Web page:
Amendments to Pennsylvania’s Child Protective Services law require that all teachers, staff, administrators, contractors and volunteers working with students have to undergo background checks, and these must be repeated every 36 months. The Ambler Gazette reports that the “rules are based on recommendations from a Task Force on Child Protection established by the state Legislature after the Jerry Sandusky sexual abuse scandal.”
Under the new rules, background checks of current employees are good for three years before needing to be renewed. Those employees who have not had a background check in the past three years have until December 31, 2015 to obtain their updated background. Previously, employees underwent background screening when hired, but did not have to repeat the process again.
The new rules have been both praised and criticized. First and foremost, they provide additional protection for children. Often when a person is hired they undergo a background check when they first begin, but nothing else from then on. Repeat background checks every few years are a step towards improved protection.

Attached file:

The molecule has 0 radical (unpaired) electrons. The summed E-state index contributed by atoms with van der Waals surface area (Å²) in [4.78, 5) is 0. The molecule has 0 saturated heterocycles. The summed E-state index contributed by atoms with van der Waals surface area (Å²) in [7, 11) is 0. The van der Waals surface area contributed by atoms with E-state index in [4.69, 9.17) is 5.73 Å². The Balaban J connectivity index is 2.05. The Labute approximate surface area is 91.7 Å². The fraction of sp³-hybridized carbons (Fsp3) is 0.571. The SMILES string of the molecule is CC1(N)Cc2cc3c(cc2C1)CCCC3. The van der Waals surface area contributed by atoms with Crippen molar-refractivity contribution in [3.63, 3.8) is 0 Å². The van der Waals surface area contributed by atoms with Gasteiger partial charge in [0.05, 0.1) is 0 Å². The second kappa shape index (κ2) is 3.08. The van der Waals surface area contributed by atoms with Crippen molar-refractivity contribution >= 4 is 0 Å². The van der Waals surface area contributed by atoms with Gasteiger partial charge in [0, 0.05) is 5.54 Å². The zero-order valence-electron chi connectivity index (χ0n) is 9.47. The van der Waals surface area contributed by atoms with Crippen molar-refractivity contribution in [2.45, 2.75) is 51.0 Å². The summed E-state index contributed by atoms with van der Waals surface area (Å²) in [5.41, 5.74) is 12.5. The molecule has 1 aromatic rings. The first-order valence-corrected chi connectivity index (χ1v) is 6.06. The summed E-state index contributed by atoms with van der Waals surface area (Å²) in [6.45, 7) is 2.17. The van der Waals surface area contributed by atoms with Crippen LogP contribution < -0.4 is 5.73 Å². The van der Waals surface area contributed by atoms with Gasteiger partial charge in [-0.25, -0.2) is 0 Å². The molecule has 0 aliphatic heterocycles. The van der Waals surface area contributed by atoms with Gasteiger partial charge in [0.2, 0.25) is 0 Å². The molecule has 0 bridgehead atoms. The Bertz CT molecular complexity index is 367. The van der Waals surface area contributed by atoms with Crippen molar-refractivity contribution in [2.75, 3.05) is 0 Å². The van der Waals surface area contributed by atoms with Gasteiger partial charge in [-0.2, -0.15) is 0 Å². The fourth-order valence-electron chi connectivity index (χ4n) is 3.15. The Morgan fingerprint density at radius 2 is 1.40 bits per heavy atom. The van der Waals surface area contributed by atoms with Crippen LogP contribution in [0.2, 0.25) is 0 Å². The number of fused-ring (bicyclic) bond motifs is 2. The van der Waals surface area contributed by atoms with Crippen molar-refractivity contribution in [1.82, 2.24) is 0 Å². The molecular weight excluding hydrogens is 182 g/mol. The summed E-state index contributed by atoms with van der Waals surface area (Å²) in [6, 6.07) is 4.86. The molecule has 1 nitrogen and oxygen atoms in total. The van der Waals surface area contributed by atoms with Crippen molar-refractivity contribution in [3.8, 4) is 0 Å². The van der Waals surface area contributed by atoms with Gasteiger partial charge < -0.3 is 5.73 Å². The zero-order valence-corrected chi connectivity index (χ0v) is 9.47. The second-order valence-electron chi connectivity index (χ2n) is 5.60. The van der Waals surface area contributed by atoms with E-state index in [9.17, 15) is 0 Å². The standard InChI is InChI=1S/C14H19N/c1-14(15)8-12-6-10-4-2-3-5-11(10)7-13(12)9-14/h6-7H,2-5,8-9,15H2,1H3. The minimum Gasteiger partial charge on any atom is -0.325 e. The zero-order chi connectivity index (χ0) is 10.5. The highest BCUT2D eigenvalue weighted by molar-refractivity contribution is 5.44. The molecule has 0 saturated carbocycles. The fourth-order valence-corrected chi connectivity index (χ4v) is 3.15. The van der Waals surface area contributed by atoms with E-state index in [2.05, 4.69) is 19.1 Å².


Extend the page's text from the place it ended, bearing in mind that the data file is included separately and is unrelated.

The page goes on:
But one major concern that has been cited is that the new law will reduce the number of people who volunteer at schools – whether it is due to cost or the inconvenience of doing a background check for people who help out just a few times per year.
As we reported in an earlier blog, updated background screening rules have also been implemented at colleges in Pennsylvania. The new regulations at both levels show that at least in these matters, lawmakers are doing what they can to protect minors. The resulting policies may at times be inconvenient for some, but it is well worth it to safeguard students.